Healthy Living

The Effects Of Obesity You Can't Always See: 5 Major Organs Damaged By Excess Body Fat

anatomy
Not being able to fit into your jeans should be the least of your problems. tiffany terry, CC BY 2.0

Obesity doesn’t just add layers of fat around your thighs and torso. Some of the greatest consequences of poor diet and lack of exercise occur inside your body, out of sight and too often out of mind. We can’t see these health effects, we think, so they must not exist.

A word to the wise: They do. Your body’s biochemistry is complex, and given the relationship between many of your organs and those organs to your physical and mental health, not being able to fit into your jeans may be the least of your problems. Here are five organs that feel the brunt of your obesity.

1. Your Heart

A no-brainer. Excess fat tissue in the body requires oxygen to stay alive. This means your heart recruits more blood vessels to deliver oxygen-rich blood to that tissue. In addition, the more fat that accumulates inside your arteries, the harder those arteries get. Thicker walls allow a narrower space for blood to pass through, so to maintain the same pressure the heart must work harder. Atherosclerosis, the hardening of the artery walls, is 10 times more common in the obese than in healthy people.

There’s no two ways about it; the heart feels the greatest effect from obesity. The muscle itself works harder; the risk for blood clots increases; and the resulting blood circulation throughout the body suffers overall.

2. Your Colon

Researchers haven’t found the connection between obesity and most cancers to be all that strong — except for colon cancer. Among both men and women with obese classifications, colorectal cancers arise with startling frequency. This could be for two main reasons, experts suspect.

The first involves a diet high in processed meats and red meats, a common factor among patients suffering from colon polyps — an early potential sign of colon cancer. The other factor is an elevated level of insulin or insulin-related growth factor in the blood. Why, exactly, these factors influence cancer development remains a mystery. But given the intricate relationship between a person’s digestive system and immune-related disorders — 70 percent of the body’s bacteria live in the gut — the side effects of obesity may explain the link, at least in part.

3. Your Brain

The link between body and mind isn’t new, but the latest science is compelling. A 2010 study found cognitive function showed negative associations with obesity on measures. One hypothesis cites the deteriorating white matter that surrounds nerve fibers in the brain, which send signals around the organ. This white matter sheathing has been found more damaged in the brains of the obese.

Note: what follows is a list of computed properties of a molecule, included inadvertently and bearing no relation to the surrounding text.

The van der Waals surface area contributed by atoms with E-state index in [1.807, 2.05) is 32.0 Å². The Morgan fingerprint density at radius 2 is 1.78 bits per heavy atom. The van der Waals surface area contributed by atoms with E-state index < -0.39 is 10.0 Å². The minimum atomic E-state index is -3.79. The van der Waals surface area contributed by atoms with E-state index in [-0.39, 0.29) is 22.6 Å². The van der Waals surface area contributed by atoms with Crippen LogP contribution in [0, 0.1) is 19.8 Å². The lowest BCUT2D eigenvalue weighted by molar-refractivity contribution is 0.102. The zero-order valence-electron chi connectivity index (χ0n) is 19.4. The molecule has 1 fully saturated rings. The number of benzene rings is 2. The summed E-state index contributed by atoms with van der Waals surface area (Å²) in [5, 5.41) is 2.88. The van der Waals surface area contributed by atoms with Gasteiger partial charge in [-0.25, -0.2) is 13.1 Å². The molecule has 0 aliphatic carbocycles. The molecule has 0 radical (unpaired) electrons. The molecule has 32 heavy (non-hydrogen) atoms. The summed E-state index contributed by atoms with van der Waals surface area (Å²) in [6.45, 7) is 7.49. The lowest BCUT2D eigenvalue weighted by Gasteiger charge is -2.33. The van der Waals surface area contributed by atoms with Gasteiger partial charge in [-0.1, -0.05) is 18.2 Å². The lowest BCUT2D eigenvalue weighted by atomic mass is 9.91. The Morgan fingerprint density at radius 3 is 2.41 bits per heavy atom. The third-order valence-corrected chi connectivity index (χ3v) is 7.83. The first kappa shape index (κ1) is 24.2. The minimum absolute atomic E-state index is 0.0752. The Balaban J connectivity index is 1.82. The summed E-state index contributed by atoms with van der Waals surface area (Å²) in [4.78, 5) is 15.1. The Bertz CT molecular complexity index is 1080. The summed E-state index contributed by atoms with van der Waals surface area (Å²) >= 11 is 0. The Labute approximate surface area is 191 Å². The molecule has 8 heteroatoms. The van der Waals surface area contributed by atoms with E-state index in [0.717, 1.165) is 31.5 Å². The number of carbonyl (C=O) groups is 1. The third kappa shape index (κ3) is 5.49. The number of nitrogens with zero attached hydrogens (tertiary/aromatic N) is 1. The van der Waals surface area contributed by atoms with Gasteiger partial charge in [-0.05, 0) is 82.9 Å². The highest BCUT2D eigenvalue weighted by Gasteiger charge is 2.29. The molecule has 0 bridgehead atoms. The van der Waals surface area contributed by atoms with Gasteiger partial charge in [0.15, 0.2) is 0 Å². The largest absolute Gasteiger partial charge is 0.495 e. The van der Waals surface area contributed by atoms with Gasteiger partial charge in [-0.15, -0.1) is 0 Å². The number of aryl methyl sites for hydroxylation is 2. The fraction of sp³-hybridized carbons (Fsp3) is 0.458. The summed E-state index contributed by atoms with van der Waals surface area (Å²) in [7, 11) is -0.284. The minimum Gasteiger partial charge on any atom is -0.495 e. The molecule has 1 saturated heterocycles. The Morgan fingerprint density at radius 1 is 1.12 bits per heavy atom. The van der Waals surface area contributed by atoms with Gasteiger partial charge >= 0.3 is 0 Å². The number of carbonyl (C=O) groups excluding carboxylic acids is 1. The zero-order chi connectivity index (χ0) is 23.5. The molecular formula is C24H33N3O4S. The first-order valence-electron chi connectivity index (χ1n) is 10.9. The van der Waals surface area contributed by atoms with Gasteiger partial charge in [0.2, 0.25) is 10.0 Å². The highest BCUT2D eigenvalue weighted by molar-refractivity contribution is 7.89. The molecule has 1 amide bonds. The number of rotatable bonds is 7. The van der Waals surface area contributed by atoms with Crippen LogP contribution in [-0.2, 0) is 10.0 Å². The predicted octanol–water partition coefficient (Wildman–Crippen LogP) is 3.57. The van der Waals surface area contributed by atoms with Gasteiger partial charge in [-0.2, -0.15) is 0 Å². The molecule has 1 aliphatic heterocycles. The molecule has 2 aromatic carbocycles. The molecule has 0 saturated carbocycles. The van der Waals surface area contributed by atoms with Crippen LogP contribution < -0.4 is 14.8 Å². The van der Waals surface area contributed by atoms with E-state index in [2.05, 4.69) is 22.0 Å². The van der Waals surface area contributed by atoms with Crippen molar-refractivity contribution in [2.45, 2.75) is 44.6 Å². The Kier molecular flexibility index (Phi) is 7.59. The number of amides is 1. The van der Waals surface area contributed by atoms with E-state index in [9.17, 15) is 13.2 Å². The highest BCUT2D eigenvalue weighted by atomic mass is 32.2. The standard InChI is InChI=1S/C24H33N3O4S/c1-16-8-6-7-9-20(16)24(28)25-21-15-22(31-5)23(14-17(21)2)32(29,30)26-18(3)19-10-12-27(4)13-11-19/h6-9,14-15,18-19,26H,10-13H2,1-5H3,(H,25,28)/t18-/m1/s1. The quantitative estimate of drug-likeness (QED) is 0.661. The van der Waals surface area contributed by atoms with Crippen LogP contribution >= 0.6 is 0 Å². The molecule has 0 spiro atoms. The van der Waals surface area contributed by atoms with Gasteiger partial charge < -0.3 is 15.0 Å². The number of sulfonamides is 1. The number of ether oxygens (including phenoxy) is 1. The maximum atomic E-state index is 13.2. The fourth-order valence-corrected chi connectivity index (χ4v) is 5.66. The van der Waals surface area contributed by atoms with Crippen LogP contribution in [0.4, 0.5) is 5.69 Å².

“It’s not as though a cable has been cut,” John Gunstad, associate professor at Kent State University and author of the 2010 study, told Science News. “It’s just that its integrity is diminished.” Along the cognitive highways, messages break down and fail to reach their intended targets.

4. Your Skin

It’s easy to forget how much obesity can damage the skin, and contrary to popular opinion, cosmetic blemishes like stretch marks aren’t the only consequence. Hormone changes can cause acanthosis nigricans, a thickening and darkening of the skin; swelling and stretching of the skin can cause redness and irritation, known as stasis dermatitis; and poor vein function can lead to ulcers, found most often in ankles as a result of lacking blood flow.

Maintaining healthy skin is also more than a cosmetic concern. The outer layers of your skin are the foremost barrier to your bloodstream, which means they also serve as the gatekeeper for infectious agents. What begins as a stretched layer of skin may turn into serious illness, all because the body’s mass outmatched the skin’s elasticity.

5. Your Lungs

Like the arteries surrounding your heart, your lungs face great risk in the presence of excess fat. A study published in 2010 showed large amounts of adipose tissue diminishes the organs’ overall capacity for air. This in itself poses significant risk for poor ventilation, which can both exacerbate existing respiratory diseases or produce the same side effects even in the absence of those diseases.

Poor lung function means blood vessels may not be getting enough oxygen. Similarly, obese people face a far greater risk for obstructive sleep apnea than non-obese people, further limiting the oxygen their bodies take in. Problematic enough during the daytime, a failure to breathe at night could turn fatal in a hurry. Researchers are working on a device that delivers tiny electric pulses into the tongue, to release the blockage without waking people up.

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